- Have your garlic ginger paste, tamarind and coconut milk handy. You're good to go now.
Make your tempering
- Heat 1 tbsp of coconut oil over medium low heat in the same little pan you used to toast the spices.
- Add the shallots and cook until the shallots start to brown.
- Add the mustard seed and about 10 curry leaves and cook until the shallots are nicely brown. Set aside.
Make the kerala chicken curry
- Heat the oil in a medium sized frying pan until the oil just starts to shimmer.
- Stir in the garlic ginger paste. Gently fry until the garlic ginger paste stops sputtering. This can get a little messy.
- Turn your heat down to medium low and add your spice mix and the remaining 5 curry leaves. Cook for about 30 seconds. You want to fry your spices in the oil. Don't skimp on the oil. Bad things happen if the spices stick and burn.
- Add the green chilies. Cook another 30 seconds or so.
- Add the Indian hotel curry gravy. Stir it really well to get the oil to combine with the curry gravy. You want everything mixed together at this point. Bring to a simmer.
- Add the chicken thigh pieces in a single layer. Nestle them down into the sauce. Cover and cook about 5 minutes. Remove the cover, flip the chicken and recover. Cook until the chicken is done. Use an instant read thermometer if you have one. You are shooting for an internal temperature of 160F. It will get to 170F as the curry finishes cooking.
- Add the tamarind paste and coconut milk. Stir well to combine.
- Look at the consistency. If you are happy with it, cover and simmer for 2 minutes. If it's too thick, add a bit of water and stir to combine. If it's too thin don't cover it to let it reduce.
- While the curry is in it's final simmer, warm up the tempering over low heat.
- Transfer the kerala chicken curry to a serving dish and drizzle/sprinkle it with the tempering.
- Kerala chicken curry is great with rice and chapatis or parathas.
53 thoughts on “kerala chicken curry (nadan kohzi) – Indian hotel style”
Can I trouble you to start including proper weight measurements?
500g of Boneless Skinless Chicken Thighs
4 Boneless Skinless Chicken Thighs cut into 4 pieces?
I want to cook 1KG of your boneless Skinless Chicken thighs, but i’m afraid to guess the calculation after a few times I tried to scale your receipe.
Also, have you ever thought about using one of automatic calculators that you can embed in the webpage so people can automatically get the right measurements based on the quanitity they want to cook or ingredients they have?
I’ll try to remember but I don’t think it needs to be all that precise. To help steer you in the right direction I like about 300g of chicken for this recipe. Boneless, skinless thighs are around 100 g a piece where I am.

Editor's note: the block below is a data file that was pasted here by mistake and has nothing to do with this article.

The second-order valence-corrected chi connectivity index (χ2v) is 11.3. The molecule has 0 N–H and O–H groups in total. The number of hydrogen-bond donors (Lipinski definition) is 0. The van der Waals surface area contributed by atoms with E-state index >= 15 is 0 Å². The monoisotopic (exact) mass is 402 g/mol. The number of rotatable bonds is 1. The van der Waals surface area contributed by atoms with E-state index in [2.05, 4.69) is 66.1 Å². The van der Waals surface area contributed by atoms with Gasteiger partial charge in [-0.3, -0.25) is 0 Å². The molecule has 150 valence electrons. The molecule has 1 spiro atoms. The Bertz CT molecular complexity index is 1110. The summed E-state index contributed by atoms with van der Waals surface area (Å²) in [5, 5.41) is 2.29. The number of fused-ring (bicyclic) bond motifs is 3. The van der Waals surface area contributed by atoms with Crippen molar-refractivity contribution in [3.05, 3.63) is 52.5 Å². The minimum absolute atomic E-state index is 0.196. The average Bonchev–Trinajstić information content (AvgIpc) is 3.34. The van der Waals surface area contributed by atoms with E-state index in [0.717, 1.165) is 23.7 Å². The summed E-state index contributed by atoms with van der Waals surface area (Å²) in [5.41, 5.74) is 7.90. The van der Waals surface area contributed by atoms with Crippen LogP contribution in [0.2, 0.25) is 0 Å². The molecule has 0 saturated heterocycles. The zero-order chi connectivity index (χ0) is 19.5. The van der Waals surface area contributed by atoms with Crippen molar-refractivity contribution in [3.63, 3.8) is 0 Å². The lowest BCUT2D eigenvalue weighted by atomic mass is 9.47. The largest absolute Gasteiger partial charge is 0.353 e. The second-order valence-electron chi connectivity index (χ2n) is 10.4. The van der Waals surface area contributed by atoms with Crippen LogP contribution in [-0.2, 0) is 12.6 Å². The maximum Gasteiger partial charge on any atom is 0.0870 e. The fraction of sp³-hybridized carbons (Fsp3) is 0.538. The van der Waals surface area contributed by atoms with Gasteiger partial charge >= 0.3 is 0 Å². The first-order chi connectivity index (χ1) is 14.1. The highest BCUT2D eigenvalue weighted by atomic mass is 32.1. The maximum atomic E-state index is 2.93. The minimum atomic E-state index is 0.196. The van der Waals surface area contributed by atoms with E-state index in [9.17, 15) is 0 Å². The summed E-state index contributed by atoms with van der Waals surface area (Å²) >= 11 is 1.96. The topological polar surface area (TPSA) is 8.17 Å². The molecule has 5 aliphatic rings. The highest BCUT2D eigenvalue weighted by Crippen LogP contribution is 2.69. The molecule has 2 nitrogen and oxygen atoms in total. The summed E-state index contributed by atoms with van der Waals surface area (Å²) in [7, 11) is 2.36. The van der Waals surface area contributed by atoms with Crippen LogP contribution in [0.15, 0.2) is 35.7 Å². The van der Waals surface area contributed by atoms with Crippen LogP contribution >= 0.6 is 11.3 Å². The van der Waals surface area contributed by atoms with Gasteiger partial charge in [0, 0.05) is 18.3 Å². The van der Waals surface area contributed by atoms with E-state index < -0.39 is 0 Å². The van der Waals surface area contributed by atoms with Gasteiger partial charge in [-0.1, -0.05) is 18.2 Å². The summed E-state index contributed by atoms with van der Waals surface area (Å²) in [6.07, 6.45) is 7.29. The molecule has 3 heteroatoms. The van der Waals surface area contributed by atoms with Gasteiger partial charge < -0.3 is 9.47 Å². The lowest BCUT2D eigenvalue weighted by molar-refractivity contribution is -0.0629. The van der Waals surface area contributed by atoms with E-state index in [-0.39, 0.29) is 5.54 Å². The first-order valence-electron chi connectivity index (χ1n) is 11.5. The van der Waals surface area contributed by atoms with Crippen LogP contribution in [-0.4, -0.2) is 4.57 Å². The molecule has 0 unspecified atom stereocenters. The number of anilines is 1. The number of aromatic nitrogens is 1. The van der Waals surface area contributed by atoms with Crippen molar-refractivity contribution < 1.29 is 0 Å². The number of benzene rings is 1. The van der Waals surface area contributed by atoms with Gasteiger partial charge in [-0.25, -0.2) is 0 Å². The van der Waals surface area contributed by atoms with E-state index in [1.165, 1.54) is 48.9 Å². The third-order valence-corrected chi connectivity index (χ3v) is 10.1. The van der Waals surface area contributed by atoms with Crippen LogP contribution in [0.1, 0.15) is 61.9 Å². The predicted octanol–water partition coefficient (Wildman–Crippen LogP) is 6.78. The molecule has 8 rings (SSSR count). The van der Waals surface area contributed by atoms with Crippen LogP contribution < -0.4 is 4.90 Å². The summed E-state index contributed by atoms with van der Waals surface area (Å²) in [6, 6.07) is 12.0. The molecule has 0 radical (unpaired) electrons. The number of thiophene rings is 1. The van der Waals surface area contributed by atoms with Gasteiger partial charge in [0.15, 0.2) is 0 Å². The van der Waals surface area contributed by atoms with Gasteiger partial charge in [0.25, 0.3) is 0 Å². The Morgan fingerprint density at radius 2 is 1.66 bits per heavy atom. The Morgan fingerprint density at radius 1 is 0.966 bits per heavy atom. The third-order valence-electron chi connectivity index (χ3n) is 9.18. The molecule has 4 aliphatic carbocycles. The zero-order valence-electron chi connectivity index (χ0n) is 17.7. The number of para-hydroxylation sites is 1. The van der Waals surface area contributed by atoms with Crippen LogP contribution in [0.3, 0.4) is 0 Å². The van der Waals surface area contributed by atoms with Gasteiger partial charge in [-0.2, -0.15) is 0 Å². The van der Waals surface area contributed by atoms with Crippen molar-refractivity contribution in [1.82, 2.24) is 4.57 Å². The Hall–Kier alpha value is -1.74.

There is an automatic calculator BTW. If you click on the number of servings in the recipe card there is a popup slider that lets you adjust dynamically.
Hi Romain, just when I thought I had made the best hotel style recipes already… Turns out I was in for yet another absolutely awesome flavor bomb!! Genius stuff! I’m eternally grateful for this site. Thank you!!
This one is the ultimate flavour bomb. Not sure I will ever top it:-)
Boom! How much taste in that! I made this on your last nights recomendation and my mistake, I normally replace 1/3 of Kashmiri chili powder with cayenne. This curry didnt need it. It has great big bold taste. 1 serving eaten, 1 serving ready for the freezer, 4 portions of hotel gravy left in the freezer and Hotel Style Ceylon curry on the menu for tomorrow night.
Loving hotel style,
Two of my absolute favourites. Enjoy!!!
I made this tonight, wow this has to be up there with the most flavour I’ve tasted in a curry, good luck topping this
I’m working on it. But it isn’t easy. This one is going to be really hard to beat I think.
Love this curry the only problem I have is grinding the spices finely
Mine always seems a bit gritty
Can you recommend a grinder that will do the job
I use a Braun coffee grinder (one with a spinning blade) that I have had about 2.8 million years. Terrible coffee grinder but good spice grinder. I had a quick look around and it seems that there are dedicated electric spice/nut grinders available but I have never used one…
Delicious fantastic scrumptious totally morish
I’m a big fan of this one. Still wondering how I’m going to top it:-)
Had this for dinner tonight. Thought the spices gave it a lovely warm taste, and I particularly liked the tempered shallot on top. We had dried curry leaves – agree with your comments on them, and will probably leave them out next time. I also used a tad more coconut milk. A superb full-bodied peppery/warming/coconutty feast! Thanks Romain!
Delighted you enjoyed it. If you can ever get fresh curry leaves they are magic.
Can i dilute tamarind concentrate to use as a paste in this recipe.
I haven’t done any experiments to see how one could make tamarind concentrate work so I’m afraid I really don’t know.
Sorry I can’t be of more help.
Hi iv just about to make this can I ask how much of the spice I use in the recipe
The recipe calls for 2 1/2 teaspoons of the Kerala masala. You make your masala (bulk) and then you use that when you make up the spice mix for the actual curry.
This rates as one of the best flavours of any curry I’ve made. Great recipe mate.
Glad you liked it. I think it’s the best I’ve ever done as well!
I’m planning to make this in a few days. Can I bake the chicken in the oven with my clay pot ? If so, how long and what temp?